Specifically, these media organisations claimed, with variations on the wording, that “Some 54 per cent of people [sic] said they would stay in the EU if the 2016 referendum were held tomorrow”. This claim is a false representation of the facts on which it is based.
The facts are as follows:
- Renegade Productions, a company engaged in performing arts and artistic creation and a supplier of content to Channel 4, commissioned a survey from Survation, an online polling company (whose admirable website and downloadable tables we acknowledge as the source of the data below)
- Between 20 October and 2 November 2018, Survation sent questionnaires on a hypothetical second referendum to 20,090 members of its online panel (a group of people who have previously agreed to take part in surveys)
- Of these panel members, 18,789 responded to question Q3, which read as follows: “Imagine there was a referendum tomorrow with the question “Should the United Kingdom remain a member of the European Union or leave the European Union?” How would you vote?”
- Of these respondents, 8092 (43%) said that in that situation they would vote Leave; 9200 (49%) said they would vote Remain: and 1497 (8%) said they were undecided.
- Removing the “undecided” respondents left 17,292 panel members of whom 46% were for Leave and 54% were for Remain.
- Survation concluded (and the media repeated) that “If there was to be another referendum tomorrow on whether the UK should remain a member of the EU or leave, our estimates show that the British public would vote to Remain by 54% to 46%”
So … where’s the fast one?
In simple terms, the fast one is pulled when “the panel” metamorphoses into “the public”.
This switch is practised by practically every polling company that we know of (there is one honourable exception, to which we will return). The organisations that commission the polls, and the media who report the polls, repeat the line.
The reality is different, and follows from the fundamental laws of statistical sampling.
If we want to make a statement about a large group of people, what statisticians call a “universe” – for example, the British electorate – we have no hope of interviewing every one of them. We have to take a sample, and to take the necessary precautions so that the sample represents the “universe”. (The word “represent” has a precise meaning in statistics, and is not the same as “resemble”.) The only way we can do this is to ensure that the sample is random – that every person in the “universe” has an equal chance of being selected. Only then can we make statements about the sample which also apply to the “universe”.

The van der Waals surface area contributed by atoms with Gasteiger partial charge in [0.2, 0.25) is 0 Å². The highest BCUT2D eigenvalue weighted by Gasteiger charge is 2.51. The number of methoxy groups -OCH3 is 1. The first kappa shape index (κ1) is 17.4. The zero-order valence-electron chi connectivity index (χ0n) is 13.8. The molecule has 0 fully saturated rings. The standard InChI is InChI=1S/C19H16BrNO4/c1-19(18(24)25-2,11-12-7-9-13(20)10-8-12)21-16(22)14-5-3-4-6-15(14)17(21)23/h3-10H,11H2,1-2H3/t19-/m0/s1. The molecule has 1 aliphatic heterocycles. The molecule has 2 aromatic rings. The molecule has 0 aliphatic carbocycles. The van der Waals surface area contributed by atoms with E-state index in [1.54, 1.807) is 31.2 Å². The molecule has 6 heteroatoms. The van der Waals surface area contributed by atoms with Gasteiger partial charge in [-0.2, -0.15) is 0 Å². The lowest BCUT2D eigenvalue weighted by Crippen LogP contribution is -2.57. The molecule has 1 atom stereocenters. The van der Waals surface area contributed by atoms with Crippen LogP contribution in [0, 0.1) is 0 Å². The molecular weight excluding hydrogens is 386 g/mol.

With a true random sample, we can make statements of the following nature:
- Our sample has attribute X (which can be anything that we measured – average income, age, height, weight, favourite football club, political affiliation, or indeed attitude to Brexit)
- Our universe has attribute X, plus or minus Y percent (typically we look for +/-5%), with a high degree of confidence (typically we look for 95%). In other words, we believe that if we repeated the sampling 20 times, in 19 cases out of 20 the attribute would be close to X, within a range of say +/-5%.
In the case in hand, if Survation’s respondents had been selected randomly from the UK electorate, we would have no difficulty saying that the UK electorate was, at the moment of polling and excluding “undecided” voters, 46% for Leave and 54% for Remain. Not only that, but given the size of the electorate (46.8 million people in 2017), and the size of the sample (17,292 excluding undecided), we could add that the results were subject to a margin of error of +/-0.75% with 95% confidence. This margin of error follows from the size of the universe and the size of the sample, when (and only when) the sample is random.
But a random sample, it is not. The respondents were not selected randomly. They were panel members and, by definition, self-selected.
It seems to us significant that neither Survation nor Channel 4 makes any reference to the margin of error. Indeed, with a non-random sample, it is not possible to make any statement about the margin of error.
In short, Channel 4 has compiled and disseminated the views and voting intentions of approximately 20,000 people. The views of the other 46,780,000 persons who make up the UK electorate are unknown, and will remain so until someone does a survey based on a random sample. To the best of our knowledge (here’s our honourable mention), the only research in the UK that is based closely on a random sample is the British Social Attitudes survey (BSA). The 2018-19 BSA survey is underway and is due for reporting in March 2019. Until then, we should treat polls in accordance with what we know of their sampling methodology.
Dr Bob Edwards is Managing Partner of Edwards Economic Research